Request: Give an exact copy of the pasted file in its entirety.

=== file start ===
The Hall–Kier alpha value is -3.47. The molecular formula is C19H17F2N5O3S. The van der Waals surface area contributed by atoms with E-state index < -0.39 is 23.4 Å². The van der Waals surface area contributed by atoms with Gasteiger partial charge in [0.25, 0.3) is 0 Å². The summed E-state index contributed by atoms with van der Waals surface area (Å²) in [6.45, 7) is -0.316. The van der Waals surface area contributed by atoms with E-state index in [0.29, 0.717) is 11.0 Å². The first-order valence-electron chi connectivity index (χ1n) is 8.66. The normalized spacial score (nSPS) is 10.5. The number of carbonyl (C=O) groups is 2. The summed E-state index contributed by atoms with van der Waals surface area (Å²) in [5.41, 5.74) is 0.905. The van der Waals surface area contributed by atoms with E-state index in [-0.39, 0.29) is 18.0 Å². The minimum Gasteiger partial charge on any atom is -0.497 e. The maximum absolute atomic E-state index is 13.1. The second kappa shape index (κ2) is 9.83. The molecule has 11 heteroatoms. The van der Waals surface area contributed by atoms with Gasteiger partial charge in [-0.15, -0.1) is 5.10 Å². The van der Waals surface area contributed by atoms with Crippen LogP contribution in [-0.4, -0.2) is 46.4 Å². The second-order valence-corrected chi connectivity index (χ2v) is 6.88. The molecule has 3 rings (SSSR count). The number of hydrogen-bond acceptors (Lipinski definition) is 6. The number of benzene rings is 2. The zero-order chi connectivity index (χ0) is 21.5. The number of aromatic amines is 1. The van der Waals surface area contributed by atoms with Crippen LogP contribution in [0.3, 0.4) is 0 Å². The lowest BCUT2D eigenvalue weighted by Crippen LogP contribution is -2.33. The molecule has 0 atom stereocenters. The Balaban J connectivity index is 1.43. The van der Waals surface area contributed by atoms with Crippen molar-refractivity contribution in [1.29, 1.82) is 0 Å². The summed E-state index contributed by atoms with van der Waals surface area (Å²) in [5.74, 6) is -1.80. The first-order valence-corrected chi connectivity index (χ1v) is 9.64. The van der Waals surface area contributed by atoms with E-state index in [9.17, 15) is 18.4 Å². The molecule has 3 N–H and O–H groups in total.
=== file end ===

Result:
The Hall–Kier alpha value is -3.47. The molecular formula is C19H17F2N5O3S. The van der Waals surface area contributed by atoms with E-state index < -0.39 is 23.4 Å². The van der Waals surface area contributed by atoms with Gasteiger partial charge in [0.25, 0.3) is 0 Å². The summed E-state index contributed by atoms with van der Waals surface area (Å²) in [6.45, 7) is -0.316. The van der Waals surface area contributed by atoms with E-state index in [0.29, 0.717) is 11.0 Å². The first-order valence-electron chi connectivity index (χ1n) is 8.66. The normalized spacial score (nSPS) is 10.5. The number of carbonyl (C=O) groups is 2. The summed E-state index contributed by atoms with van der Waals surface area (Å²) in [5.41, 5.74) is 0.905. The van der Waals surface area contributed by atoms with E-state index in [-0.39, 0.29) is 18.0 Å². The minimum Gasteiger partial charge on any atom is -0.497 e. The maximum absolute atomic E-state index is 13.1. The second kappa shape index (κ2) is 9.83. The molecule has 11 heteroatoms. The van der Waals surface area contributed by atoms with Gasteiger partial charge in [-0.15, -0.1) is 5.10 Å². The van der Waals surface area contributed by atoms with Crippen LogP contribution in [-0.4, -0.2) is 46.4 Å². The second-order valence-corrected chi connectivity index (χ2v) is 6.88. The molecule has 3 rings (SSSR count). The number of hydrogen-bond acceptors (Lipinski definition) is 6. The number of benzene rings is 2. The zero-order chi connectivity index (χ0) is 21.5. The number of aromatic amines is 1. The van der Waals surface area contributed by atoms with Crippen LogP contribution in [0.3, 0.4) is 0 Å². The lowest BCUT2D eigenvalue weighted by Crippen LogP contribution is -2.33. The molecule has 0 atom stereocenters. The Balaban J connectivity index is 1.43. The van der Waals surface area contributed by atoms with Crippen molar-refractivity contribution in [1.29, 1.82) is 0 Å². The summed E-state index contributed by atoms with van der Waals surface area (Å²) in [5.74, 6) is -1.80. The first-order valence-corrected chi connectivity index (χ1v) is 9.64. The van der Waals surface area contributed by atoms with E-state index in [9.17, 15) is 18.4 Å². The molecule has 3 N–H and O–H groups in total.